Tuesday, October 21, 2008

Pernicious, Pythagorean coincidence

This is interesting - but the last sentence makes it awesome.

"The Magical Number Seven, Plus or Minus Two: Some Limits on Our Capacity for Processing Information" is a 1956 paper by the cognitive psychologist George A. Miller of Princeton University's Department of Psychology. In it Miller showed a number of remarkable coincidences between the channel capacity of a number of human cognitive and perceptual tasks. In each case, the effective channel capacity is equivalent to between 5 and 9 equally-weighted error-less choices: on average, about 2.5 bits of information. Miller did not draw any firm conclusions, simply hypothesizing that the recurring sevens might represent something deep and profound or be just a pernicious, Pythagorean coincidence.

.. pernicious, Pythagorean coincidence. Beautiful. And fun to say aloud.

So when someone (me) speaks of a memory buffer and telling my family if they want me to get their take-out order right I need to write it down .. it's not because I'm forgetful it's because their complicated orders (light mayo, no lettuce, weird bread choice X five people) is far too much data to expect a person to remember. I've got science in my corner on this one.

I wonder if this relates to span-of-control in some weird mental way that only big-brains can really explain with a grant.

The reason that maneuver units are organized into threes (plus support elements) [1] is that ordinary commanding officers can only juggle so many units [2] before complexity overwhelms them and they loose their situational awareness and then the battle.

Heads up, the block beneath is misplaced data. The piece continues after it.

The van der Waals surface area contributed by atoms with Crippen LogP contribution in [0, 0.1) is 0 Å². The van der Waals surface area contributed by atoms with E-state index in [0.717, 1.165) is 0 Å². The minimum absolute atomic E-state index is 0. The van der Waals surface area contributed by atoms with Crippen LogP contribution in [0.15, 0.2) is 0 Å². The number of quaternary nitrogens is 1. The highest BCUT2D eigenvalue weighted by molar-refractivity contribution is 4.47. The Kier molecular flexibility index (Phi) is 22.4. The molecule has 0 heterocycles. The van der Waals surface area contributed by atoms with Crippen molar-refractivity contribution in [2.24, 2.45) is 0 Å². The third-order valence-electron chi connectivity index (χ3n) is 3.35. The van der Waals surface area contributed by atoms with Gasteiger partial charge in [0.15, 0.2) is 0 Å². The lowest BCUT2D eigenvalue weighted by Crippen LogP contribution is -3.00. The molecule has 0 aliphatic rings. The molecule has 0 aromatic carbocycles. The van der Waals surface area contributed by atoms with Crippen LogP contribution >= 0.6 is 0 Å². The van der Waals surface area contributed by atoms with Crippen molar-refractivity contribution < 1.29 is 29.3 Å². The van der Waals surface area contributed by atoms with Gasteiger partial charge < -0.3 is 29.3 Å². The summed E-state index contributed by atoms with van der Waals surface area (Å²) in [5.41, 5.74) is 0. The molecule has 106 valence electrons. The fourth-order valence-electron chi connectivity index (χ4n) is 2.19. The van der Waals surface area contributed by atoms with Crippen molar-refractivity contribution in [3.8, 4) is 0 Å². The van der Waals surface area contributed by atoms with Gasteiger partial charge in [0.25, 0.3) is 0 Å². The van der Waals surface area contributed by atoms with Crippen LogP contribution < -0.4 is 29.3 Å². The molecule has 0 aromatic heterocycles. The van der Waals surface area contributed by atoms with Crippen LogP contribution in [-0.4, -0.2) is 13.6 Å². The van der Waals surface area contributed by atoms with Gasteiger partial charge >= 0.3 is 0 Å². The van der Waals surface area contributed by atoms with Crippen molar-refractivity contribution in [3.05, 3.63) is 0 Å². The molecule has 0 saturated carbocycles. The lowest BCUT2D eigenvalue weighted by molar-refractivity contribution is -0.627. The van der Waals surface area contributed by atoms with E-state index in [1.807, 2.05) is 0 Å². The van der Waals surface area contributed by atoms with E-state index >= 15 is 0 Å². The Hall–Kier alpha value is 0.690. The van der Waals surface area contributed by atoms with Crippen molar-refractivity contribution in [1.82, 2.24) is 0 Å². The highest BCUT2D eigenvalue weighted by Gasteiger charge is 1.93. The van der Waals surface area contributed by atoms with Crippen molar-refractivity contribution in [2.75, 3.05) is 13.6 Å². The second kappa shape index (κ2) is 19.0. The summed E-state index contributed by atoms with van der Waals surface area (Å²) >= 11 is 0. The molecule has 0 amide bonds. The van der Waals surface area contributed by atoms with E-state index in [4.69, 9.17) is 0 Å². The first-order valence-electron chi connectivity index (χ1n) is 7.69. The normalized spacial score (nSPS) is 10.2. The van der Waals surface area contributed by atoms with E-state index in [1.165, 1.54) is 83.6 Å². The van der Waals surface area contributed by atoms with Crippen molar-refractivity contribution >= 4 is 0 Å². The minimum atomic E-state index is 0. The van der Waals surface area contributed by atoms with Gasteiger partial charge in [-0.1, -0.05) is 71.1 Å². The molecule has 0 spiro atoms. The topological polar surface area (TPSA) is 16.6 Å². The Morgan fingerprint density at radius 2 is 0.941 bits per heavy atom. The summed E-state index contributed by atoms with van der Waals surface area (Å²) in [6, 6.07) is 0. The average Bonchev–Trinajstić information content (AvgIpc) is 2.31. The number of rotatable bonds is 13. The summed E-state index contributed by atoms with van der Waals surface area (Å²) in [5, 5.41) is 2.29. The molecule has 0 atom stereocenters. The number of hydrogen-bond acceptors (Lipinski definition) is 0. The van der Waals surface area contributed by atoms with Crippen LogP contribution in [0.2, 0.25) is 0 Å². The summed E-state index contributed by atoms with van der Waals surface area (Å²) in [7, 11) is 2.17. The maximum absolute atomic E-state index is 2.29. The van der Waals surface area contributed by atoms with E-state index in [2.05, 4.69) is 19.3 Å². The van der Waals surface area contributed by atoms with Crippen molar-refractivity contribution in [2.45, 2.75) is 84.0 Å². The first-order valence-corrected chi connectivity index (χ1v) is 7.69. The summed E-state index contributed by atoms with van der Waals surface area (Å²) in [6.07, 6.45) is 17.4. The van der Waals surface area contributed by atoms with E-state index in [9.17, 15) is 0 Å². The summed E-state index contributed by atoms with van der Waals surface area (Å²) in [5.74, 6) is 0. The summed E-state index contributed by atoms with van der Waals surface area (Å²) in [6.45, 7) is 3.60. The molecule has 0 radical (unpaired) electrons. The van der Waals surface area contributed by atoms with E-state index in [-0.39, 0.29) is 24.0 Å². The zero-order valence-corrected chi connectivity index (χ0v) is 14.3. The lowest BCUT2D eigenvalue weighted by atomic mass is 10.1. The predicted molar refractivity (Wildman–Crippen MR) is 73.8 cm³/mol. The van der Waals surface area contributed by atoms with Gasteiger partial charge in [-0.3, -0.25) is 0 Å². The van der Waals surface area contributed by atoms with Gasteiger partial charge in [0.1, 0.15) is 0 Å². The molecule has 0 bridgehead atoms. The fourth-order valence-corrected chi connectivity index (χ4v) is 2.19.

Span-of-control is interesting to me because, well, it's a fascinating concept that seems to be honored in the breach in the business world. I've got a manager with ten people [3], two project managers with (say) eighteen active projects going on between them ... you'd think the principals of span of control would apply.

Sure, in our flattened hierarchy we've replaced the majors and the captains with self-directed people and cross-dysfunctional teams - but what we've done is give each self-directed person and team so many elements to manage - up, down and across the org chart - that it does not break the span-of-control it shatters it into teensy little bits.

[1] three fire teams in a squad, three squads in a platoon, three platoons in a company, three companies in a battalion, etc.

[2] The colonel runs three companies, the captain runs three platoons, etc.

[3] Sure, we're self-directed and don't need a lot of hand-holding and direction. That's why we were hired. But even self-directed hot-shots working in a lean [4] environment need to touch base with management once in a while. And if he's got many plates juggling in mid-air .. how much high-quality attention can he really devote?

[4] Ha. I say again, ha.

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